Wednesday, July 29, 2015

Myanmar’s Economic Liberalisation

The Market Mogul - For 49 years, Myanmar suffered economic and political isolation from the international community. Its military regime coupled with sanctions from the US caused Myanmar to fall behind many of its ASEAN counterpart nations in terms of economic growth and living standards. In fact, in 2009, the Burmese economy was named the least free in Asia, together with North Korea.

Fortunately, Myanmar has seen some positive light since the quasi-civilian government of President Thein Sein came in power in 2011. Economic, social and political reforms were started then and are still in progress. Since the beginning of such reforms, foreign direct investment in Myanmar has gradually increased and totalled up to 4.4 billion USD between January and November last year.

However, Myanmar’s economic liberalisation process is not one without hurdles. Although its economy is set to grow at around 8.5 percent this financial year, Myanmar is exposed to numerous risks, domestically and internationally. Due to the rally of the US dollar, the kyat (Myanmar’s currency) has come under pressure, depreciating to K1230 per dollar towards the end of July 2015. Should the Federal Reserve decide to increase interest rates, the kyat is expected to depreciate further – IMF has warned that:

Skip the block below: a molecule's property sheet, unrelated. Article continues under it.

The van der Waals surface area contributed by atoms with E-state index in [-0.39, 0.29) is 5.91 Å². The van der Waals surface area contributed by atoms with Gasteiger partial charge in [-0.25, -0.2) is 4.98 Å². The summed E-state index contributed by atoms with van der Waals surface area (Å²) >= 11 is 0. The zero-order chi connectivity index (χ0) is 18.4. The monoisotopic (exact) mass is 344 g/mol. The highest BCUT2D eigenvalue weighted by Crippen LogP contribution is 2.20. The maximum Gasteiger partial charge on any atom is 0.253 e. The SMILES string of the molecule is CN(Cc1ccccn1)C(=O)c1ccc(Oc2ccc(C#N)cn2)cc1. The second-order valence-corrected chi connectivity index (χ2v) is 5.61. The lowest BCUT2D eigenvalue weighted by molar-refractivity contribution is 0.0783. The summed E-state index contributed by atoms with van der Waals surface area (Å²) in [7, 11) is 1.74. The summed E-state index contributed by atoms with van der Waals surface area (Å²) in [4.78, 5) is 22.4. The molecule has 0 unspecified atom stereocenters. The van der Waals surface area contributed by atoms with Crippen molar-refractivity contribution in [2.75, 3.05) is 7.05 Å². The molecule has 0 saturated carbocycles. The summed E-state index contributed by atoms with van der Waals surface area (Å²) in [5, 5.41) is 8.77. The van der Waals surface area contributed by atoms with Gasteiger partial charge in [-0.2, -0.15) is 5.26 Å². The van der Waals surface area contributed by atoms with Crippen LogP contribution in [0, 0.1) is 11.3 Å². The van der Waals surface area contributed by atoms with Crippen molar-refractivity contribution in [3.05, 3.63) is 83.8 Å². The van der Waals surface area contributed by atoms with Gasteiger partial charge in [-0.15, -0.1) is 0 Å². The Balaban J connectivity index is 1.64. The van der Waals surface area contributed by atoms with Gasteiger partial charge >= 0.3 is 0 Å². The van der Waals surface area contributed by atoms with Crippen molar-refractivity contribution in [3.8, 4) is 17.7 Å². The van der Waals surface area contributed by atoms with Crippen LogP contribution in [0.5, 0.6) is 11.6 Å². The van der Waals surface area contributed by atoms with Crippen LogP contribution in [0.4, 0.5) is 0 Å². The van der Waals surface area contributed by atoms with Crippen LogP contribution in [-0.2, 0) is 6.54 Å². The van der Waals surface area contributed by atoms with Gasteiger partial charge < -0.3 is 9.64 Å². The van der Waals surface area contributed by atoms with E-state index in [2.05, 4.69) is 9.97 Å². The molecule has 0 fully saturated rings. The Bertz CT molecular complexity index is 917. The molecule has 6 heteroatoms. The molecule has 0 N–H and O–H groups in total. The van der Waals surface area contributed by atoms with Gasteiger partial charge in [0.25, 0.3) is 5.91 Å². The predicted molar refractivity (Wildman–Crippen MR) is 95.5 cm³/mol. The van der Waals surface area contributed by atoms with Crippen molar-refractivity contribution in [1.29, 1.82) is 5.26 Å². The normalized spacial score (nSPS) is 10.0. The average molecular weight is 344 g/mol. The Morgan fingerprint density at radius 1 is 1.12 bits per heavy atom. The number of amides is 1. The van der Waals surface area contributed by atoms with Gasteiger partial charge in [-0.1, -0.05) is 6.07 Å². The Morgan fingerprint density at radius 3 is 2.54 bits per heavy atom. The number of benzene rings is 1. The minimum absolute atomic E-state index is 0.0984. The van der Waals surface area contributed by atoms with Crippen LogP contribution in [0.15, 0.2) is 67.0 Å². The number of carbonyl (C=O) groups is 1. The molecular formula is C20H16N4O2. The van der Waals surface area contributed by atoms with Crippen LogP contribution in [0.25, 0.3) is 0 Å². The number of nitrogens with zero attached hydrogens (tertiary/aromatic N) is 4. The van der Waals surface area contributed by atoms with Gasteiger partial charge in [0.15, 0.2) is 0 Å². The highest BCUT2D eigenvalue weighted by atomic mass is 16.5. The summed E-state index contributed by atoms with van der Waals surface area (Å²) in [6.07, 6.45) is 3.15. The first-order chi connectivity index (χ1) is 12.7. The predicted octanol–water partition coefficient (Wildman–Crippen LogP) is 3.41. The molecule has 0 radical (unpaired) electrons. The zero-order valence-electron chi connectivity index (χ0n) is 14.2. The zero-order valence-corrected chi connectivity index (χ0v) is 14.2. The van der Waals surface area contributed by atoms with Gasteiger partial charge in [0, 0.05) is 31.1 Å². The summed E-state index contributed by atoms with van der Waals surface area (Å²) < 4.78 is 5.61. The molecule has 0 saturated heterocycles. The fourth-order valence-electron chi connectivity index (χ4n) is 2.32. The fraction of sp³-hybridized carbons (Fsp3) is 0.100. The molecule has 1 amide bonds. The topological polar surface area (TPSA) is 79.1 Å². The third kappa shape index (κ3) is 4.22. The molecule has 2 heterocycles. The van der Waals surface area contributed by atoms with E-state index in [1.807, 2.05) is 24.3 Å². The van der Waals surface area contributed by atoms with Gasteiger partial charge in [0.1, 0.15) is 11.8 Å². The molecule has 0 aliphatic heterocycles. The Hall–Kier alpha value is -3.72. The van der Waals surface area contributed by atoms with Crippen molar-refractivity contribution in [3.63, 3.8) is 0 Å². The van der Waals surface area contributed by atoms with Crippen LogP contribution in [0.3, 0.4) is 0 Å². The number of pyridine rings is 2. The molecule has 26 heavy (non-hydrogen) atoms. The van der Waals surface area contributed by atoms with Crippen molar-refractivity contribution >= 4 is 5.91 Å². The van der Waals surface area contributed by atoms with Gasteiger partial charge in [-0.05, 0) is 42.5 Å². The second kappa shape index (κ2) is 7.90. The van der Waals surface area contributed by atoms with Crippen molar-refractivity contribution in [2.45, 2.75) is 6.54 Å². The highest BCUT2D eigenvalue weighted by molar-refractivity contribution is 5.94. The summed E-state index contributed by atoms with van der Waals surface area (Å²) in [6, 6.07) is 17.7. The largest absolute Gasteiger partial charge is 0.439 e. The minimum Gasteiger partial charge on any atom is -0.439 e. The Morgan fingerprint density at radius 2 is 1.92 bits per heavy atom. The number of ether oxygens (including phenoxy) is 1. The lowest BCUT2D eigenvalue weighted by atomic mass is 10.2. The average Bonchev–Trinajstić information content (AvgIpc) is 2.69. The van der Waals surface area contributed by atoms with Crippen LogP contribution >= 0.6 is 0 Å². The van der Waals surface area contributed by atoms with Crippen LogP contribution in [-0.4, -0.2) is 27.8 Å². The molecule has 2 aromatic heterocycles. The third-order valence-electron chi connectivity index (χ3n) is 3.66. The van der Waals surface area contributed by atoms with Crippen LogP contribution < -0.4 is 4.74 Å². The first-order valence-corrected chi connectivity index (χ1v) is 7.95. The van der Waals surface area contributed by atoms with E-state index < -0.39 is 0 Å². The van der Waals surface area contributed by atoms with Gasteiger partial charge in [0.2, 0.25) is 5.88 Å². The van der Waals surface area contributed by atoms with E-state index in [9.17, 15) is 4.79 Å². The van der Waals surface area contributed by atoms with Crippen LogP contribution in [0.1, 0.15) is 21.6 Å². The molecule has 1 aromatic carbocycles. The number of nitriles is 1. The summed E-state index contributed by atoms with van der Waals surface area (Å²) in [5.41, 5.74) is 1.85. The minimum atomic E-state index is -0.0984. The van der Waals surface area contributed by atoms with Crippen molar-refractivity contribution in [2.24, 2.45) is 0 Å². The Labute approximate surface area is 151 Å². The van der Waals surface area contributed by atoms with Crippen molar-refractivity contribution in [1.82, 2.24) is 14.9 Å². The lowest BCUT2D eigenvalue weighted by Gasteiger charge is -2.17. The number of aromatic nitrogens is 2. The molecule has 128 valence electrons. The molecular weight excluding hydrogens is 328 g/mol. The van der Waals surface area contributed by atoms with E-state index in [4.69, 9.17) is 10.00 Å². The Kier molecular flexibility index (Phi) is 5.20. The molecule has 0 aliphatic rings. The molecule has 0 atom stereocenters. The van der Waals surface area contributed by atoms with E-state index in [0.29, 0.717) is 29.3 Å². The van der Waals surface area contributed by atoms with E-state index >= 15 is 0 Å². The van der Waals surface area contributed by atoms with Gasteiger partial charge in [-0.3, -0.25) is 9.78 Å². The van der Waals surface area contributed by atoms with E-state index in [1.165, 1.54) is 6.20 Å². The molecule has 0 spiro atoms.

“Myanmar simply does not have enough foreign reserves to resist kyat depreciation.”

Myanmar is full of untapped natural resources, increasing its potential as an investor-friendly economy that neighbouring countries would love to collaborate with. But, its widening current account deficit is hampering such potential by reflecting fundamental weakness in the economy. To tackle its current account deficit, experts believe that Myanmar should have a flexible exchange rate that mirrors market conditions. A floating kyat will close the gap between official and parallel market rates, supressing the demand for US dollars and thus, saving the kyat from depreciating further. A stronger kyat will not only reduce imported inflation but also narrow Myanmar’s stubborn current account deficit.

The fiscal accounts of Myanmar are not looking up either – Myanmar’s tax revenue in 2014 was reportedly only 7 percent of its Gross Domestic Product (the lowest percentage in ASEAN). In order to improve fiscal conditions, Myanmar has to align its expenditure priorities and increase tax revenue. Instead of focusing on military expenditure, the government should channel money towards healthcare, education and social equality, especially of the Rohingyas.

It is without doubt that Myanmar has taken commendable steps towards integrating its economy in the global arena. Nevertheless, risks remain and for a developing country facing domestic conflict and financial weakness simultaneously, it will not take long for these risks to form the perfect storm. To ensure the economic prosperity of Myanmar, the above issues need to be addressed immediately and reforms to liberalise the economy need to continue. Only time will tell if President Thein Sein’s government will succeed in truly globalising Myanmar and maximising its potential.